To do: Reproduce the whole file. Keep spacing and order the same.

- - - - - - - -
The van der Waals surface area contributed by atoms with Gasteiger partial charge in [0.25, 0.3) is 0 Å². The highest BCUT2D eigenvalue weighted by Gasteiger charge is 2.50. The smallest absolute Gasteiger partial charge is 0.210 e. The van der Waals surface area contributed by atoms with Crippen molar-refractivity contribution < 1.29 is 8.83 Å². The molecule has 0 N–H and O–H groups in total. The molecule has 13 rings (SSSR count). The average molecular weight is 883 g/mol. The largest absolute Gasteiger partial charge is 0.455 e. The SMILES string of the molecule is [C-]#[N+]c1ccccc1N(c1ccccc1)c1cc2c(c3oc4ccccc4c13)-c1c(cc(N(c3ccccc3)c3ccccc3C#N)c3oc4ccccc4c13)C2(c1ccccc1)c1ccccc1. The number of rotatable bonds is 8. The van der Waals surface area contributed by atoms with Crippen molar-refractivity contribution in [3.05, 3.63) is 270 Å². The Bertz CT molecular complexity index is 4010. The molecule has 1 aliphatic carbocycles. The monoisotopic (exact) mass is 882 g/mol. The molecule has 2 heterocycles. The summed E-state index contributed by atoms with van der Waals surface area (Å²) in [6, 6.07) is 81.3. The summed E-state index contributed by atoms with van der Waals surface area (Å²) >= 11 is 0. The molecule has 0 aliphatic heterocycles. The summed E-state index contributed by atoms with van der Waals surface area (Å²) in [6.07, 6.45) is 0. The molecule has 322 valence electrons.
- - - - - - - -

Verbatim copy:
The van der Waals surface area contributed by atoms with Gasteiger partial charge in [0.25, 0.3) is 0 Å². The highest BCUT2D eigenvalue weighted by Gasteiger charge is 2.50. The smallest absolute Gasteiger partial charge is 0.210 e. The van der Waals surface area contributed by atoms with Crippen molar-refractivity contribution < 1.29 is 8.83 Å². The molecule has 0 N–H and O–H groups in total. The molecule has 13 rings (SSSR count). The average molecular weight is 883 g/mol. The largest absolute Gasteiger partial charge is 0.455 e. The SMILES string of the molecule is [C-]#[N+]c1ccccc1N(c1ccccc1)c1cc2c(c3oc4ccccc4c13)-c1c(cc(N(c3ccccc3)c3ccccc3C#N)c3oc4ccccc4c13)C2(c1ccccc1)c1ccccc1. The number of rotatable bonds is 8. The van der Waals surface area contributed by atoms with Crippen molar-refractivity contribution in [3.05, 3.63) is 270 Å². The Bertz CT molecular complexity index is 4010. The molecule has 1 aliphatic carbocycles. The monoisotopic (exact) mass is 882 g/mol. The molecule has 2 heterocycles. The summed E-state index contributed by atoms with van der Waals surface area (Å²) in [6, 6.07) is 81.3. The summed E-state index contributed by atoms with van der Waals surface area (Å²) >= 11 is 0. The molecule has 0 aliphatic heterocycles. The summed E-state index contributed by atoms with van der Waals surface area (Å²) in [6.07, 6.45) is 0. The molecule has 322 valence electrons.